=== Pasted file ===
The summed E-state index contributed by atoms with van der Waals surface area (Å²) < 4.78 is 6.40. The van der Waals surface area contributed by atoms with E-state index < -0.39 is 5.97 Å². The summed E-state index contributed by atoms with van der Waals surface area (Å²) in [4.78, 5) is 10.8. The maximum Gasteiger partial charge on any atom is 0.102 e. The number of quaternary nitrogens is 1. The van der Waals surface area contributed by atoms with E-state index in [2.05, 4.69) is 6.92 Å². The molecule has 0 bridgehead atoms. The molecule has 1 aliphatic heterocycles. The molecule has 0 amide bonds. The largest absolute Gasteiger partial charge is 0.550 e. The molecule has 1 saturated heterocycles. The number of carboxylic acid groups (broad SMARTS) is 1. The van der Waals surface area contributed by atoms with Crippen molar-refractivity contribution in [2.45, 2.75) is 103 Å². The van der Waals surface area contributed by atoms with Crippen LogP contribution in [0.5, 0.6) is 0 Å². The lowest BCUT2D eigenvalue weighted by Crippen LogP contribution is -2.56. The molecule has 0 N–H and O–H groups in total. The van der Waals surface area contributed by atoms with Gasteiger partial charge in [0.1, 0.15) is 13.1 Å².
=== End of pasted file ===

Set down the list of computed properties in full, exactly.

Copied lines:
The summed E-state index contributed by atoms with van der Waals surface area (Å²) < 4.78 is 6.40. The van der Waals surface area contributed by atoms with E-state index < -0.39 is 5.97 Å². The summed E-state index contributed by atoms with van der Waals surface area (Å²) in [4.78, 5) is 10.8. The maximum Gasteiger partial charge on any atom is 0.102 e. The number of quaternary nitrogens is 1. The van der Waals surface area contributed by atoms with E-state index in [2.05, 4.69) is 6.92 Å². The molecule has 0 bridgehead atoms. The molecule has 1 aliphatic heterocycles. The molecule has 0 amide bonds. The largest absolute Gasteiger partial charge is 0.550 e. The molecule has 1 saturated heterocycles. The number of carboxylic acid groups (broad SMARTS) is 1. The van der Waals surface area contributed by atoms with Crippen molar-refractivity contribution in [2.45, 2.75) is 103 Å². The van der Waals surface area contributed by atoms with Crippen LogP contribution in [0.5, 0.6) is 0 Å². The lowest BCUT2D eigenvalue weighted by Crippen LogP contribution is -2.56. The molecule has 0 N–H and O–H groups in total. The van der Waals surface area contributed by atoms with Gasteiger partial charge in [0.1, 0.15) is 13.1 Å².